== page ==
Indonesia: A Triumph for the Government


Edward Aspinall

The government of Susilo Bambang Yudhoyono is not even a year old, and yet it may already have achieved its greatest triumph. Not long ago, most observers thought that peace in Aceh was a fanciful dream. Now it seems possible. The Memorandum of Understanding signed between representatives of the Free Aceh Movement (GAM) and the government in August sets out the broad outlines of a comprehensive political settlement to this decades-old conflict. The first month of implementation has gone very smoothly.

How did this happen? For many years now, Aceh has had all the hallmarks of an intractable conflict. The two sides seemed equally intransigent on their end-goals, and were staring at each other over a gulf of distrust and hatred.

The first key concession was in fact made by the leaders of GAM. At the second round of talks in Helsinki last February they said that they were willing to abandon their independence goal and accept a solution based on Aceh's continued incorporation within the Indonesian republic. This was a key breakthrough and it made the subsequent progress possible.

But leadership on the government side was also crucial. In previous attempts to reach a negotiated solution to the conflict, government negotiators have complained that they lacked clear guidance and support from the senior levels of government. In such circumstances, it became easy for military officers and nationalist politicians to set the agenda, leading to a reliance on security operations.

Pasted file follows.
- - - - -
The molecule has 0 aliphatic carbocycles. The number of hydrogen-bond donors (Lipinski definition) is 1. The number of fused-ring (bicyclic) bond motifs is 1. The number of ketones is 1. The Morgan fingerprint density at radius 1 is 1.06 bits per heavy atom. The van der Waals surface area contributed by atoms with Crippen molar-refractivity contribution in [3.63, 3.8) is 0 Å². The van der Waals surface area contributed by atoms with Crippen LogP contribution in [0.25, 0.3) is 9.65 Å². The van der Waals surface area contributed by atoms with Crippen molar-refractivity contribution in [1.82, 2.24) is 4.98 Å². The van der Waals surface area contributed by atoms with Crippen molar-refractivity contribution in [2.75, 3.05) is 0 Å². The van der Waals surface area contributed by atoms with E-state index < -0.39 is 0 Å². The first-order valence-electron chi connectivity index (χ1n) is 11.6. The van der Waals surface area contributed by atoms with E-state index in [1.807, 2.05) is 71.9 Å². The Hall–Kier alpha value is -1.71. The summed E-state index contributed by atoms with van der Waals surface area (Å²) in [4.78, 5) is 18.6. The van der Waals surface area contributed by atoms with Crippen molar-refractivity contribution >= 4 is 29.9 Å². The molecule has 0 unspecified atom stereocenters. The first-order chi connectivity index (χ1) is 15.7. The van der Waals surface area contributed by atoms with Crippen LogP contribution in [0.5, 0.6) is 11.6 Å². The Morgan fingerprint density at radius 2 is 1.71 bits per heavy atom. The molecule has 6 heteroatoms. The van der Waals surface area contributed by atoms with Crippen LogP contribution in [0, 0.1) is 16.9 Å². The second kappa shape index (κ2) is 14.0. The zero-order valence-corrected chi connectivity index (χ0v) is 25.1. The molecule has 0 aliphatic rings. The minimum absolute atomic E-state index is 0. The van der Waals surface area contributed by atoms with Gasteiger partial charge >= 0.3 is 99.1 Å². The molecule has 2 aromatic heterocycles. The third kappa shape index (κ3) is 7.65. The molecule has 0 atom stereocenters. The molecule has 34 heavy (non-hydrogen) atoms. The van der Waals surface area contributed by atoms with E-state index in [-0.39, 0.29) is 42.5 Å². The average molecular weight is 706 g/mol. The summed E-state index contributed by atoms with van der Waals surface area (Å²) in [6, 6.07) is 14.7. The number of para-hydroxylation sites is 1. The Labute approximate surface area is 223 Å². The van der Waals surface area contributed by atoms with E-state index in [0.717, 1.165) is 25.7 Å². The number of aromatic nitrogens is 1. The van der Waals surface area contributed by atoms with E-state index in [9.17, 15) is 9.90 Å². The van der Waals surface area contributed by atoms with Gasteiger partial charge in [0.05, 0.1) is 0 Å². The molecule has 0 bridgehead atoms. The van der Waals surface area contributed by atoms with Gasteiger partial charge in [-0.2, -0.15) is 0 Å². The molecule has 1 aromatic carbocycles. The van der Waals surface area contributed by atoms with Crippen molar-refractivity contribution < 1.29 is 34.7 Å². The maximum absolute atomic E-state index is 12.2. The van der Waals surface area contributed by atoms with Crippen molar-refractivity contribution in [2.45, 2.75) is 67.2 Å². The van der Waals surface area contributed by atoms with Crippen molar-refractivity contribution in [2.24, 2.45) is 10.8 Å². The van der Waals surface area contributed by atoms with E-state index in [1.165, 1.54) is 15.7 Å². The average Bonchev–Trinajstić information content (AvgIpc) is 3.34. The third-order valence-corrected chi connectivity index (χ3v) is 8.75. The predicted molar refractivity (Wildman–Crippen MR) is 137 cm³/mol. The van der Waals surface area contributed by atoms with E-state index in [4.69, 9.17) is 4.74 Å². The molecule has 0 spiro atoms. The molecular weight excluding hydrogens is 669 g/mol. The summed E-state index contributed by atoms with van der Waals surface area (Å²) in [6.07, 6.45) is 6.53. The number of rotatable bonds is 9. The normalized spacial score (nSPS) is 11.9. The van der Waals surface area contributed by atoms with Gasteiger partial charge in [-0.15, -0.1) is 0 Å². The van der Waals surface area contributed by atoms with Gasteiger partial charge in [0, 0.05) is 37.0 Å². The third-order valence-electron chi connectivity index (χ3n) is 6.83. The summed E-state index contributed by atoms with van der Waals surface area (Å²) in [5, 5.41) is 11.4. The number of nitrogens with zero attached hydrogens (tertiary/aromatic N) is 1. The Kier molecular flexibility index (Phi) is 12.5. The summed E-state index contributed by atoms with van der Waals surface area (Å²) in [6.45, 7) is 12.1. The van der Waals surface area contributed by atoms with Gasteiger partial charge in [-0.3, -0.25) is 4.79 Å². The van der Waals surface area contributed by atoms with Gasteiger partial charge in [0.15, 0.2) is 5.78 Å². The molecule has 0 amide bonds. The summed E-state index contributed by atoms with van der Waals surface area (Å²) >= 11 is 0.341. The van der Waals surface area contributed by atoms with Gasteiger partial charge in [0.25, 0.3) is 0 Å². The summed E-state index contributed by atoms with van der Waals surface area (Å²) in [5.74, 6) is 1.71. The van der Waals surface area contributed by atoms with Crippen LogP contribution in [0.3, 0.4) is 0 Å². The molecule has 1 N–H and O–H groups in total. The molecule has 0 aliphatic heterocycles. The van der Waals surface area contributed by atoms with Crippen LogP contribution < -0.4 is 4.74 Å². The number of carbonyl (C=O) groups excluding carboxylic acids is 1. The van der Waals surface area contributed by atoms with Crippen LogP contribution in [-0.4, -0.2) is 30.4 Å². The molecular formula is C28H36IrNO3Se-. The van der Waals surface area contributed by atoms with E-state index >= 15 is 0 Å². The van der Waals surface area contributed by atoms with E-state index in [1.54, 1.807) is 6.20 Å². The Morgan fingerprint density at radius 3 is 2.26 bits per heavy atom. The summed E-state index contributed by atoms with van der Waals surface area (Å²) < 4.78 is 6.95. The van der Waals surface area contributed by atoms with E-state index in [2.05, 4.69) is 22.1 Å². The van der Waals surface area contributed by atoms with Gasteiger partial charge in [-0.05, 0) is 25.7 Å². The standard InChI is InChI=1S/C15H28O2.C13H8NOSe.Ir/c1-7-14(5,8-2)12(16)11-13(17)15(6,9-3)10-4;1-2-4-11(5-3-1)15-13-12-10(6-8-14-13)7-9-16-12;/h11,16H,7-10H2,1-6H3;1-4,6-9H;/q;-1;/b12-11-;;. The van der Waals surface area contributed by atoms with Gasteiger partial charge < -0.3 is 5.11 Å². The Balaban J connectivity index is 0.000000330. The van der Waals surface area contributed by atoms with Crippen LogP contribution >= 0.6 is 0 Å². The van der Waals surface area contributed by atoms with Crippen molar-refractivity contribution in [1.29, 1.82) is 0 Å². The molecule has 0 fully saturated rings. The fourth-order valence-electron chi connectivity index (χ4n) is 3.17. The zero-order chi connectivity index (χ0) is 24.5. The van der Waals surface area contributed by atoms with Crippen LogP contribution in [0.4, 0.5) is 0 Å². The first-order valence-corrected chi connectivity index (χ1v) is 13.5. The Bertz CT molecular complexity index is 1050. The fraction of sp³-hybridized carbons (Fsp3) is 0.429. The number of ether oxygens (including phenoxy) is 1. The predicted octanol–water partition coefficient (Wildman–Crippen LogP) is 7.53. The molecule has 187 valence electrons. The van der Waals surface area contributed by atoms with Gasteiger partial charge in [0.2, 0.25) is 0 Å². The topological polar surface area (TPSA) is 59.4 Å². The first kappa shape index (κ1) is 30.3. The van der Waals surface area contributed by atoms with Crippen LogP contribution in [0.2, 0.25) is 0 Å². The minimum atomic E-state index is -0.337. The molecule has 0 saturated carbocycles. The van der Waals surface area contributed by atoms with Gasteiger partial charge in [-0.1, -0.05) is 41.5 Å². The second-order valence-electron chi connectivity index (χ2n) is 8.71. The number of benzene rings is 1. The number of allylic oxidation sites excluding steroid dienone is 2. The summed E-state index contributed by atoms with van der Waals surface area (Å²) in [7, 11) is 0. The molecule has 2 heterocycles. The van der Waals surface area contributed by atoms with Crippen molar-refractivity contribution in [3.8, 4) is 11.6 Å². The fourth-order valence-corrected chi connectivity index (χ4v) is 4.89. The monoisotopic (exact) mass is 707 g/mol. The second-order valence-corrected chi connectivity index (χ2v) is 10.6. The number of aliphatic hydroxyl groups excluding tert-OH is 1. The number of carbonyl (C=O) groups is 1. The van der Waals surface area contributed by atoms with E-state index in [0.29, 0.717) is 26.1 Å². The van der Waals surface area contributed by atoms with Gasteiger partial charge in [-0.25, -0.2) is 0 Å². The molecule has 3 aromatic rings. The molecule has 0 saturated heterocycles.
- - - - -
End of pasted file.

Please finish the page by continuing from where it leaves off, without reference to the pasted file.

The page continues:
This time around, the most senior government leaders actively sponsored the peace talks. The role played by the vice-president, Jusuf Kalla, was especially crucial. When nationalist politicians from Indonesia's parliament criticized the government for 'internationalizing' the conflict by holding talks in Helsinki, Kalla explained in simple and straightforward language why talks were necessary and what the costs of continued war would be. He also played an active role setting the agenda for the talks and guiding the negotiators, although he did not attend in person. The president, although one step removed from the process, also put his authority on the line by publicly endorsing it. This attitude took real political courage in circumstances where nationalist out-bidding has made most politicians afraid to lay themselves open to the charge that they were endangering the unitary state.

There are many more challenges ahead. The government still needs to shepherd a new 'Law for Governing Aceh' through the national parliament and it will have to resist the inevitable pressures to be tough on former GAM fighters.

Of course, there are many other problems looming. The Aceh conflict has never been at the heart of Indonesia's reform program. Rooting out corruption, cleaning up the legal system and restoring economic growth all pose challenges no less daunting than the Aceh conflict. But the conflict has caused great human misery in the past, and resolving it will help in other areas, too, especially security sector reform. The government and its leaders deserve praise for their boldness of vision.

WATCHPOINT: The Aceh peace deal is a great achievement for the government, but it does not go to the heart of the challenges confronting Indonesia.


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